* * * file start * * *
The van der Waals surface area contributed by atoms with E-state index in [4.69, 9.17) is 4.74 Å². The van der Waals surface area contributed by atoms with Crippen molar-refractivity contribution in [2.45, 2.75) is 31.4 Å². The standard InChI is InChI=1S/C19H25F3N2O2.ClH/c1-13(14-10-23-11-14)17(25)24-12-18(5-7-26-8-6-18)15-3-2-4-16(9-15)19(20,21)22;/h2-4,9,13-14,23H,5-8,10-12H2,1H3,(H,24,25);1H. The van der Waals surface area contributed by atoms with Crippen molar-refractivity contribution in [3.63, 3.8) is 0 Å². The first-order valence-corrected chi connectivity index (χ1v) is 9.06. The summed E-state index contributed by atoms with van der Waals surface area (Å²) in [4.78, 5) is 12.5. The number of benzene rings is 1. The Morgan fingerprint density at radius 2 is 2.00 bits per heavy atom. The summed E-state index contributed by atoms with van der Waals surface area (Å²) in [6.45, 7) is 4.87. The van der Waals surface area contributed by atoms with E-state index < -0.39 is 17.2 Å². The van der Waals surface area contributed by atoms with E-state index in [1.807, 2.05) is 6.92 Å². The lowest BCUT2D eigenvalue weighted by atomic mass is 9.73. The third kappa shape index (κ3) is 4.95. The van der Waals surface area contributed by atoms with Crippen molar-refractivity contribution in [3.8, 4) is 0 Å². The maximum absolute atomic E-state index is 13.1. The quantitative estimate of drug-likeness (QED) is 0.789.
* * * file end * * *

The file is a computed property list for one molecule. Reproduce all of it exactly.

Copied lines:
The van der Waals surface area contributed by atoms with E-state index in [4.69, 9.17) is 4.74 Å². The van der Waals surface area contributed by atoms with Crippen molar-refractivity contribution in [2.45, 2.75) is 31.4 Å². The standard InChI is InChI=1S/C19H25F3N2O2.ClH/c1-13(14-10-23-11-14)17(25)24-12-18(5-7-26-8-6-18)15-3-2-4-16(9-15)19(20,21)22;/h2-4,9,13-14,23H,5-8,10-12H2,1H3,(H,24,25);1H. The van der Waals surface area contributed by atoms with Crippen molar-refractivity contribution in [3.63, 3.8) is 0 Å². The first-order valence-corrected chi connectivity index (χ1v) is 9.06. The summed E-state index contributed by atoms with van der Waals surface area (Å²) in [4.78, 5) is 12.5. The number of benzene rings is 1. The Morgan fingerprint density at radius 2 is 2.00 bits per heavy atom. The summed E-state index contributed by atoms with van der Waals surface area (Å²) in [6.45, 7) is 4.87. The van der Waals surface area contributed by atoms with E-state index < -0.39 is 17.2 Å². The van der Waals surface area contributed by atoms with E-state index in [1.807, 2.05) is 6.92 Å². The lowest BCUT2D eigenvalue weighted by atomic mass is 9.73. The third kappa shape index (κ3) is 4.95. The van der Waals surface area contributed by atoms with Crippen molar-refractivity contribution in [3.8, 4) is 0 Å². The maximum absolute atomic E-state index is 13.1. The quantitative estimate of drug-likeness (QED) is 0.789.